America’s Long Overdue Awakening to Systemic Racism
For many who have spent their lives fighting for racial equity, these nationwide protests and moment of reckoning have been a long time coming.
In Lafayette Park, just steps away from the White House, a wealthy hotelier ran a second business selling enslaved men and women to the highest bidder.
He kept them in a brick cell beside his mansion, and at night an observer recalled hearing “their howls and cries.”
Today in the park there is no plaque, no bench and no monument, to paraphrase Toni Morrison, to memorialize the human lives brutalized there throughout much of the 19th century. After a hard-fought Civil War, the institution of chattel slavery was legally abolished as the U.S. nominally attempted to make racial violence a thing of the past. These days, in the public space situated across from the White House, one is likely to encounter instead an odd mix of office workers on lunch break and MAGA-hat-wearing tourists mingling around the hotelier’s former mansion, known as Decatur House.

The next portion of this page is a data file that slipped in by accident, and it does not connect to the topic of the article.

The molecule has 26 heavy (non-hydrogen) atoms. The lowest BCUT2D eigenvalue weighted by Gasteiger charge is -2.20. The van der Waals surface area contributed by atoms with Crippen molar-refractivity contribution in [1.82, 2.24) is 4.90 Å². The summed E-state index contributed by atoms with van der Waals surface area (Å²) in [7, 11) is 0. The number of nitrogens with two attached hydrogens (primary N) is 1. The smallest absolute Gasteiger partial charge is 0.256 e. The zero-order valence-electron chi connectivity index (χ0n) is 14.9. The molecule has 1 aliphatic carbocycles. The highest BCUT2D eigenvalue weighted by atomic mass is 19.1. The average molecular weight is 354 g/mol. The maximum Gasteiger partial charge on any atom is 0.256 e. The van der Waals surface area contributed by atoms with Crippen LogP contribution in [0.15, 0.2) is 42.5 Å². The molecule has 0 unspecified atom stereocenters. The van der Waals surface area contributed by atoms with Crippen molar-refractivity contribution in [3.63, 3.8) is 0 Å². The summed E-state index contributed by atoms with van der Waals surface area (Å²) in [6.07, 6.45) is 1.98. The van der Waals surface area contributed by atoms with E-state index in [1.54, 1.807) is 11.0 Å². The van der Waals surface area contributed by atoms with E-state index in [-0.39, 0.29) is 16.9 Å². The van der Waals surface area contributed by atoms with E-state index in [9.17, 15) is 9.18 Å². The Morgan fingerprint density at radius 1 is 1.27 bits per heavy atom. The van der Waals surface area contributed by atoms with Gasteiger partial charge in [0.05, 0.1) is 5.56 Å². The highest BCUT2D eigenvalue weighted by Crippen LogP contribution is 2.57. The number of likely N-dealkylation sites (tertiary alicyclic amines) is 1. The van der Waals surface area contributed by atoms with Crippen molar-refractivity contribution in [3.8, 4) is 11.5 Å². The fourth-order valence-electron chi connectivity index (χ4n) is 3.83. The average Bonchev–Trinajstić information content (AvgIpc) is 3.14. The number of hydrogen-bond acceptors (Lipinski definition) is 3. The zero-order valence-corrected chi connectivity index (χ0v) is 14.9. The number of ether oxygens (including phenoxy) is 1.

Or at least, that was the scene before the past three weeks turned Lafayette Park into a crucible for the fight over the still-present legacy of slavery in America: systemic racism....................